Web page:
Croydon. Photo & text: David Secombe.Posted: November 24, 2011 Filed under: Architectural, Lettering, Literary London, Out Of Town, Transport | Tags: Croydon, Edgeland, Empowerment Centre, J.G. Ballard, John Betjeman, lost idyll Comments Off on Croydon. Photo & text: David Secombe.
Photo © David Secombe 2011.
David Secombe writes:
This photograph was taken on that faceless stretch of The Brighton Road which runs between Purley and the mean streets of downtown Croydon. Technically, I think we are in South Croydon – or perhaps Sanderstead. Purley Oaks maybe? The Empowerment Centre is still listed on Internet databases as ‘a function room and banqueting centre’, but business seemed a bit slow the day I took this picture. ‘Empowerment’ is one of those words that has become tarnished through endlessly repeated misuse, and prompts thoughts of other terms that have become similarly degraded: ‘passionate’ (mandatory for politicians and CEOs); ‘celebrate’ – and its evil cousin, ‘celebrity’; ‘inclusive’; ‘accessible’, ‘iconic’, etc. These words have suffered a migration of meaning that might be said to constitute a failure of language, or perhaps its defeat.
But The Empowerment Centre’s fate seems appropriate to its location. Central Croydon is a pitiful 1960s attempt to construct an international city on the corpse of a Surrey market town. It is particularly anomalous to discover such futuristic pretensions to civic grandeur in that peculiar interzone between the South Circular (A205) and the M25: an aggregate of 20th Century suburban housing, golf clubs, retail parks, and marooned remnants of historic or industrial ‘heritage’ (there’s another one). This ‘edgeland’ has something in common with J.G. Ballard’s beloved west London suburbs, but none of their seedy glamour: the ancient village of Heathrow made way for London’s main air terminal, and the decommissioned rump of Croydon Airport – its Art Deco terminal hall and a shabby, decorative turbo-prop airliner – is a sad and perfunctory reminder of the district’s lost prestige. The airfield – its runways too short for post-war, inter-continental passenger jets – has long been built over, affording a misty, sylvan setting for an array of retail units.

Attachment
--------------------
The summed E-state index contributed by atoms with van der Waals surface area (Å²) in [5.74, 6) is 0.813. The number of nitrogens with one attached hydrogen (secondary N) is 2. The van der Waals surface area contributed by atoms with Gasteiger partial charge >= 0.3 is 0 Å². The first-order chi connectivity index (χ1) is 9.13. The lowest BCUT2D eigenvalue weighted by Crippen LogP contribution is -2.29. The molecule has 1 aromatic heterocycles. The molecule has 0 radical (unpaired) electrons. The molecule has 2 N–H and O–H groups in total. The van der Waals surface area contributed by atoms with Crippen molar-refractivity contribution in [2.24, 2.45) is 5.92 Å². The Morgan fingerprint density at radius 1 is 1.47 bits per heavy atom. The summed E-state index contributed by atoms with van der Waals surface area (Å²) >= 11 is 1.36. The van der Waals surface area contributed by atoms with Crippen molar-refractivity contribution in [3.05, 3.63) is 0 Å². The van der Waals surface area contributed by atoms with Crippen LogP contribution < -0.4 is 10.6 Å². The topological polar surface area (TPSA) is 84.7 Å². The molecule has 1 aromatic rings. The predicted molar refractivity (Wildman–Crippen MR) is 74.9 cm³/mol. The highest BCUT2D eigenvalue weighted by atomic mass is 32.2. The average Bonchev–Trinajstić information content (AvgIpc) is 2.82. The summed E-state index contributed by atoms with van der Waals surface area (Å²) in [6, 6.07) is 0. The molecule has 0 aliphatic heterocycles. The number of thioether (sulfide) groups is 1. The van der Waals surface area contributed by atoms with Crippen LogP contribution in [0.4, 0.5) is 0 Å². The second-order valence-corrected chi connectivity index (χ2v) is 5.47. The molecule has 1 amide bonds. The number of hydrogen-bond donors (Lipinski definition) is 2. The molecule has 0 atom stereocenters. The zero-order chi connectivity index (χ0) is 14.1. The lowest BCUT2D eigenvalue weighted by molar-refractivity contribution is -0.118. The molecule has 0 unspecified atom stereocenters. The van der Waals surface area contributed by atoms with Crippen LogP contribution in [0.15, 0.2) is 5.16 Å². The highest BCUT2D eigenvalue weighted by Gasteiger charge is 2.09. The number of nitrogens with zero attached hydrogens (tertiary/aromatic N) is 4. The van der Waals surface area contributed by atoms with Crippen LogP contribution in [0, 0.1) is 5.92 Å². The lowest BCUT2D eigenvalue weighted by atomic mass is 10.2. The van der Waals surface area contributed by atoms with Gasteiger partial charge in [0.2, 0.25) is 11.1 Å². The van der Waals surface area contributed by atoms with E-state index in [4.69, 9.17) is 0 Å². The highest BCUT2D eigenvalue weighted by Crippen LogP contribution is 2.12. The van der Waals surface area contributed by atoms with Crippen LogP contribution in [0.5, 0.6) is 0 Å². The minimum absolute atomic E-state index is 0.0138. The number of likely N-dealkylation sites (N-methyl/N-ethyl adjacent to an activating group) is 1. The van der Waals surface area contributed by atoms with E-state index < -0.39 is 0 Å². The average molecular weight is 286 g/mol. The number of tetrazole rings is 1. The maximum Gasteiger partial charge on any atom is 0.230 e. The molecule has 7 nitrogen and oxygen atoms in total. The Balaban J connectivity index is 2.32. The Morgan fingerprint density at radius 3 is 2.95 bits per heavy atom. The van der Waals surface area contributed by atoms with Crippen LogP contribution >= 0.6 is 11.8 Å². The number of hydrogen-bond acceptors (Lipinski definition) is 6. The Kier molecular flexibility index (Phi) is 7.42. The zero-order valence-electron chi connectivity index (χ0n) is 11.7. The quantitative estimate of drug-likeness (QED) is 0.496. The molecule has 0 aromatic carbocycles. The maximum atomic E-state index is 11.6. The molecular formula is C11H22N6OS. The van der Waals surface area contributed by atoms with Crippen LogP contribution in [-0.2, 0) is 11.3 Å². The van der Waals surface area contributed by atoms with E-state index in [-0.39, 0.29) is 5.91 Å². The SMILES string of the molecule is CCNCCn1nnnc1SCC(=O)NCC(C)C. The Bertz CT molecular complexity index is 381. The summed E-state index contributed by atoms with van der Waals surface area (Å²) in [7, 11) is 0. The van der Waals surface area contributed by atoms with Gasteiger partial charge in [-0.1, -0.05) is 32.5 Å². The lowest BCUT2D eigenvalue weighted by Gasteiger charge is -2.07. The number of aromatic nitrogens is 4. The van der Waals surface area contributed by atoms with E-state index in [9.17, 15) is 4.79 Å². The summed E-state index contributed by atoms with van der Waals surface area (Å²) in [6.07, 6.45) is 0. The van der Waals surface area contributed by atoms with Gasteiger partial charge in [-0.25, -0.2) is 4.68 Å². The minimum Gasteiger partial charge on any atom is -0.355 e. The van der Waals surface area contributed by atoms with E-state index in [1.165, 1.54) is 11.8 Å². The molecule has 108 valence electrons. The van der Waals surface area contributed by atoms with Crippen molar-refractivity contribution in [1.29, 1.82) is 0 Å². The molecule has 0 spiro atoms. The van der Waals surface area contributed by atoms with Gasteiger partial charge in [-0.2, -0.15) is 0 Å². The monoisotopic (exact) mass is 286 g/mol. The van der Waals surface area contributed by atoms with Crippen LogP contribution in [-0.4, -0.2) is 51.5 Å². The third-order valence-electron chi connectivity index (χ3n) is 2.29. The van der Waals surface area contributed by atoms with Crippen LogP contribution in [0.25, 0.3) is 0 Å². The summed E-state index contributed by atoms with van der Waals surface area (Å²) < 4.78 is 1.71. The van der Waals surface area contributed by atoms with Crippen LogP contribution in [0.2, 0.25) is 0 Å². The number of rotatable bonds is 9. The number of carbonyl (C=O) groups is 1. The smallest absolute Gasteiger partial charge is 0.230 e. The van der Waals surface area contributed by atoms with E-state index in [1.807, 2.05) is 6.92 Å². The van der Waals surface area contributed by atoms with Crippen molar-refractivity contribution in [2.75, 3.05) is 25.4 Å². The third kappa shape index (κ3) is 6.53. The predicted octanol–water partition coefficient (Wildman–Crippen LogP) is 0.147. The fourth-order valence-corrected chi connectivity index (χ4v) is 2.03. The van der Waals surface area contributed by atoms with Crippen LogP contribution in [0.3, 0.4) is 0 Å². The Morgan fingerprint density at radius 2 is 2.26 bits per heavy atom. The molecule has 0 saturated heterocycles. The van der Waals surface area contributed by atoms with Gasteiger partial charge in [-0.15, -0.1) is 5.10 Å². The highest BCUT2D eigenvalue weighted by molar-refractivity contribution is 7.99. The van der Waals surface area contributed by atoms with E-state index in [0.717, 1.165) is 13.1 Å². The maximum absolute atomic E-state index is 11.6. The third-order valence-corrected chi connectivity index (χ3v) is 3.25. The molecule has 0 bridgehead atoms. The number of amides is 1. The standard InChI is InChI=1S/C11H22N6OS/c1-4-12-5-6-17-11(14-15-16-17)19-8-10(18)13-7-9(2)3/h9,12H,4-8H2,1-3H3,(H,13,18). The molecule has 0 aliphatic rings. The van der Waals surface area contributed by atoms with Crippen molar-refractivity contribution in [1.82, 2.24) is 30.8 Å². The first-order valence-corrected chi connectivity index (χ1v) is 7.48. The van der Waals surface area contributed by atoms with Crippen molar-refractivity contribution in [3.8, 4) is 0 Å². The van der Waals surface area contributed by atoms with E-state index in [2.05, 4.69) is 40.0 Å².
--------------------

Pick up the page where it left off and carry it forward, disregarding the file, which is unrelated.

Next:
John Betjeman’s poem Croydon evokes memories of a sweeter time, one of his idylls of lost suburban innocence …
Croydon by John Betjeman
In a house like that
Your Uncle Dick was born;
Satchel on back he walked to Whitgift
Every weekday morn.
Boys together in Coulsdon woodlands,
Bramble-berried and steep,
He and his pals would look for spadgers
The laurels are speckled in Marchmont Avenue
Just as they were before,
But the steps are dusty that still lead up to
Your Uncle Dick’s front door.
Pear and apple in Croydon gardens
Bud and blossom and fall,
But your Uncle Dick has left his Croydon
Once for all.